As a science geek I cannot avoid being fascinated by the principles and technological aspects of the crafting of food that is generally and meaninglessly referred to as "molecular gastronomy" and "molecular cuisine." Of course, all of the science and most of the materials and technological processes used to produce this form of haute cuisine existedbefore chefs like Ferran Adria, Hestor Blumenthal and Grant Achatz decided to use them to produce meals for the ultra-fine-dining crowd. But just because all of the ideas and most of the tools and chemicals were already on the table before the first chef (Feran Adria is generally understood to be the first chef to articulate a complete menu that was heavily informed by physics, chemistry and neuroscience.) decided to marry what was essentially junk food technology to classical cooking, it does not take away from the fact that they produced something that is pretty rare in the world of fine cooking: a fundamental and viable change in the way that food is produced.
The techniques, tools and ingredients used to produce three-star food don't change nearly as fast as the dishes that they are used to produce. Even now, after Adria et al introduced the culinary use of liquid nitrogen, immersion heaters and aerosol cans, most cooks almost exclusively use cooking techniques and tools that have been in use for centuries to produce a seemingly infinite number of dishes. Cooking methods like roasting, boiling and grilling were first used by monkeys are as old as the habit of cooking itself and are still used, and despite an insatiable need for novelty by fine dining customers, are in no danger of being displaced from the majority of artisan kitchens anytime soon. However, in the handful of kitchens that have borrowed heavily from the laboratory to push out the edge of the envelope of creativity (And reciprocally, commonly held beliefs about what cooking is; there are lots of chefs who will tell you that extruding a noodle from an aerosol can into a customer's plate is not cooking.) one has to be very patient and persistent in order to see any traditional tools of cooking among the anti-griddles and microtomes.
There is no doubt in my mind that what we see in the kitchens of the most well-known chefs who are producing food in a way that demands a firm understanding of physical science is different enough from what goes on in most fine dining restaurant kitchens to represent a fundamental change in the way haute cuisine is produced. I think it is even more distinct from the way food is usually conceived than the nouvelle cuisine was from its antecedent. However, even though it represents an even more radical change than nouvelle cuisine, it is not as revolutionary in the sense that it has not caused a fundamental change in the way that most chefs cook. Perhaps this is because of the high cost of the tools required to make this kind of food. Or maybe the failure for the idea to spread is a function of the fact that it is so difficult to explain what it is to a largely science illiterate public and, let's face it, professional cooking labor force. Then again, perhaps the reason why we don't see more of this kind of cooking is that the majority of the demographic that can afford to eat at this link in the food chain just doesn't like the idea of paying hundreds of dollars more than once or twice in a lifetime for food that requires a minor in chemistry to understand . I suspect that the answer is All of the above.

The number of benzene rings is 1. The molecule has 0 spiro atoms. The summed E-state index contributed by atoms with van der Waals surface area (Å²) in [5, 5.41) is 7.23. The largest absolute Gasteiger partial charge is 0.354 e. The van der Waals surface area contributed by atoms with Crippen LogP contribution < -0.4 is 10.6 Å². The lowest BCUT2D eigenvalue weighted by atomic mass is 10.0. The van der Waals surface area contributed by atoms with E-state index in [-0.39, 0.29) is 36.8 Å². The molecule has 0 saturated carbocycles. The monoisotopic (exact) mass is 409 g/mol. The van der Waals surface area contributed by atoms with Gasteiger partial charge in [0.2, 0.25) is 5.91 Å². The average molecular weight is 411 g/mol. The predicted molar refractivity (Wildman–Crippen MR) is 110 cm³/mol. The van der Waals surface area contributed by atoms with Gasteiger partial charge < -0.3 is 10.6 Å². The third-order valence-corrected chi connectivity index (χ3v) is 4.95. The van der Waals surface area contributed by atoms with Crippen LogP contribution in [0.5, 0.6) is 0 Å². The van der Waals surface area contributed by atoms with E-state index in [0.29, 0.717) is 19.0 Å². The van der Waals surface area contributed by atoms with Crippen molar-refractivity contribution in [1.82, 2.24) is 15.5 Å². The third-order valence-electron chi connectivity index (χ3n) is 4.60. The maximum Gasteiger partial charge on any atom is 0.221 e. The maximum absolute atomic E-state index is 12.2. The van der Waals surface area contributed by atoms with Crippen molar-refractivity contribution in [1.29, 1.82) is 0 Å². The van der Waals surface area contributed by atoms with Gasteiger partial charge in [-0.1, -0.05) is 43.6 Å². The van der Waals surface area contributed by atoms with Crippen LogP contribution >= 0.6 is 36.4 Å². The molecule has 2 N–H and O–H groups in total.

At the end of the day, I think that despite my appreciation for its unique and radical identity, and in disregard for my love of the science, and sticking a big middle finger at my admiration for the chefs who have employed it to such astonishing affect (I mean, look at those fennel flowers!), I have to agree with those who believe that the hi-tech haute cuisine movement has peaked and will now enter of period of decline. Restaurants will close, eBay will see a spike in auctions of immersion heaters and vacuum sealers, and bottles of gums and alginates will be shoved behind boxes of salt and become obscure and arcane in jackets of grease and dust.
Of course, some of the tools and sensory gimmicks will continue to be used and there will always be a place for science in the kitchen because (Shush!) there always was. But as this article from The Wall Street Journal suggests, this whatever-you-want-to-call-it baby is a failure to thrive.